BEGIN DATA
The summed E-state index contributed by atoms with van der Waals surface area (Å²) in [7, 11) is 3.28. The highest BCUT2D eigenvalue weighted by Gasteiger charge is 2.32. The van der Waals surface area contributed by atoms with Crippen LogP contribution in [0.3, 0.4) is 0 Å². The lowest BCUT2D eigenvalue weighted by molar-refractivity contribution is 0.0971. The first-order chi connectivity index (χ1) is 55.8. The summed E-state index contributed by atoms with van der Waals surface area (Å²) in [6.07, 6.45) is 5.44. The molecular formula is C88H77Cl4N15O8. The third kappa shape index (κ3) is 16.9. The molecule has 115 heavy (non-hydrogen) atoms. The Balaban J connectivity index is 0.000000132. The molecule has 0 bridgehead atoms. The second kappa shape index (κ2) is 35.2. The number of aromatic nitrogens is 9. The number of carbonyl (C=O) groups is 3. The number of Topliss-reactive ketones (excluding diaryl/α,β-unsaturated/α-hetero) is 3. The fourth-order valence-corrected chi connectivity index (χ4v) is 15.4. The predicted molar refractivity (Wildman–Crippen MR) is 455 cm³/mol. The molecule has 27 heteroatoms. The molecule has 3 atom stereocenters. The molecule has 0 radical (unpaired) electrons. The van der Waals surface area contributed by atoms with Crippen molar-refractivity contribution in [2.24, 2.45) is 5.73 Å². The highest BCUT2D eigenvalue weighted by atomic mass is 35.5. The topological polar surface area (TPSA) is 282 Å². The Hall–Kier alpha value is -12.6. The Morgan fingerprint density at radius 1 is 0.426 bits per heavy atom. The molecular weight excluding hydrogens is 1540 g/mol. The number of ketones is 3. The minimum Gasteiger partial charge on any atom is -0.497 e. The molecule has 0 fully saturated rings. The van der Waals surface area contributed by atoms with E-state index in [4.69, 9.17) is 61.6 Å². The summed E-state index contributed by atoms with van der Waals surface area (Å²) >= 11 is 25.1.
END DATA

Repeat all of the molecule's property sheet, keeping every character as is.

The summed E-state index contributed by atoms with van der Waals surface area (Å²) in [7, 11) is 3.28. The highest BCUT2D eigenvalue weighted by Gasteiger charge is 2.32. The van der Waals surface area contributed by atoms with Crippen LogP contribution in [0.3, 0.4) is 0 Å². The lowest BCUT2D eigenvalue weighted by molar-refractivity contribution is 0.0971. The first-order chi connectivity index (χ1) is 55.8. The summed E-state index contributed by atoms with van der Waals surface area (Å²) in [6.07, 6.45) is 5.44. The molecular formula is C88H77Cl4N15O8. The third kappa shape index (κ3) is 16.9. The molecule has 115 heavy (non-hydrogen) atoms. The Balaban J connectivity index is 0.000000132. The molecule has 0 bridgehead atoms. The second kappa shape index (κ2) is 35.2. The number of aromatic nitrogens is 9. The number of carbonyl (C=O) groups is 3. The number of Topliss-reactive ketones (excluding diaryl/α,β-unsaturated/α-hetero) is 3. The fourth-order valence-corrected chi connectivity index (χ4v) is 15.4. The predicted molar refractivity (Wildman–Crippen MR) is 455 cm³/mol. The molecule has 27 heteroatoms. The molecule has 3 atom stereocenters. The molecule has 0 radical (unpaired) electrons. The van der Waals surface area contributed by atoms with Crippen molar-refractivity contribution in [2.24, 2.45) is 5.73 Å². The highest BCUT2D eigenvalue weighted by atomic mass is 35.5. The topological polar surface area (TPSA) is 282 Å². The Hall–Kier alpha value is -12.6. The Morgan fingerprint density at radius 1 is 0.426 bits per heavy atom. The molecular weight excluding hydrogens is 1540 g/mol. The number of ketones is 3. The minimum Gasteiger partial charge on any atom is -0.497 e. The molecule has 0 fully saturated rings. The van der Waals surface area contributed by atoms with E-state index in [4.69, 9.17) is 61.6 Å². The summed E-state index contributed by atoms with van der Waals surface area (Å²) >= 11 is 25.1.